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This eBook from the Gutenberg Project consists of approximately 464 pages of information about The Great Events by Famous Historians, Volume 06.

Height of the Mongol Power in China (A.D. 1271),
  MARCO POLO 287

Founding of the House of Hapsburg (A.D. 1273),
  WILLIAM COXE 298

Edward I Conquers Wales (A.D. 1277),
  CHARLES H. PEARSON 316

Japanese Repel the Tartars (A.D. 1281),
  EDWARD H. PARKER
  MARCO POLO 327

The Sicilian Vespers (A.D. 1282),
  MICHELE AMARI 340

Expulsion of Jews from England (A.D. 1290),
  HENRY HART MILMAN 356

Exploits and Death of William Wallace, the “Hero of
  Scotland” (A.D. 1297-1305)
,
  SIR WALTER SCOTT 369

First Great Jubilee of the Roman Catholic Church
  (A.D. 1300)
,
  FERDINAND GREGOROVIUS 378

Universal Chronology (A.D. 1162-1300),
  JOHN RUDD 385

ILLUSTRATIONS

VOLUME VI

Tragic death of Thomas A Becket at the altar of the
Cathedral of Canterbury (page 26),

Painting by Albert Dawant.  Frontispiece

The lust of the army spared neither maiden nor the virgin dedicated to God, Painting by E. Luminais. 128

King Edward I fulfils his promise of giving the Welsh “a native prince; one who could not speak a word of English", Painting by Ph.  Morris. 324

AN OUTLINE NARRATIVE

TRACING BRIEFLY THE CAUSES, CONNECTIONS, AND CONSEQUENCES OF GREAT EVENTS (FROM BARBAROSSA TO DANTE)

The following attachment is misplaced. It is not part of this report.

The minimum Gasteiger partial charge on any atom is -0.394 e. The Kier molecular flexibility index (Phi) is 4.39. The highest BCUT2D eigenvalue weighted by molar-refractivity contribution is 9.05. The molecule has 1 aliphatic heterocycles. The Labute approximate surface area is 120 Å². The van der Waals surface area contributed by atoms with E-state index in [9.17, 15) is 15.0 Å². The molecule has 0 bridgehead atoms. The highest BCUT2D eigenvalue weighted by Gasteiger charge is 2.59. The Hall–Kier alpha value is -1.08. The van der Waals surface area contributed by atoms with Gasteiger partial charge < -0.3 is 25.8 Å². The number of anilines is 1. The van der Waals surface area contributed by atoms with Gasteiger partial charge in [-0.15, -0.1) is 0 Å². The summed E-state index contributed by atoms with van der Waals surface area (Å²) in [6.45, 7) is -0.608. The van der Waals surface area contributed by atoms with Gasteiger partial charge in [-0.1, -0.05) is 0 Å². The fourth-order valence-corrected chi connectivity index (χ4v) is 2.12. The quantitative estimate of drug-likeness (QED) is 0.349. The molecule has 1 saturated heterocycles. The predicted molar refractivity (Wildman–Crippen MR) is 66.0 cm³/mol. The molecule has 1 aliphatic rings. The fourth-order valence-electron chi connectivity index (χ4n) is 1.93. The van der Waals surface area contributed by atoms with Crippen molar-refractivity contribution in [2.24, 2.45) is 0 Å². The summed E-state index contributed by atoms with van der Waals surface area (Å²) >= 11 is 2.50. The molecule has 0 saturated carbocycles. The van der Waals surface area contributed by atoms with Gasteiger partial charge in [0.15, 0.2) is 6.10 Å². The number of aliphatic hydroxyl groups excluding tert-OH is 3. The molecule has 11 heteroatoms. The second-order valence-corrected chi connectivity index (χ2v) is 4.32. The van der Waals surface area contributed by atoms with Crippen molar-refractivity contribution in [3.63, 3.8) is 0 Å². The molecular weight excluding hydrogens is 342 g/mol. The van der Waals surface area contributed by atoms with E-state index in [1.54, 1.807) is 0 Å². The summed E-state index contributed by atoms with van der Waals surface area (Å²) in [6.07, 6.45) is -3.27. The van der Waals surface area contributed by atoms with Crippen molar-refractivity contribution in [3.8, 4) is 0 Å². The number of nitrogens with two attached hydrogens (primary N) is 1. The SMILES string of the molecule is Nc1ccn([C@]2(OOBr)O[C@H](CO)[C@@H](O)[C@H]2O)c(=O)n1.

CHARLES F. HORNE

It was during the period of about one hundred fifty years, extending from the middle of the twelfth to the close of the thirteenth century, that the features of our modern civilization began to assume a recognizable form.  The age was characterized by the decline of feudalism, and by the growth of all the new influences which combined to create a new state of society.

With the decay of the great lords came the rise of the great cities, the increased power and importance of the middle classes, the burghers or “citizens,” who dominate the world to-day.  In opposition to these there came also an unforeseen accession of strength to kings.  The boundaries of modern states grew more clearly defined; modern nationalities were distinctly established; Europe assumed something of the outline, something of the social character, which she still retains.

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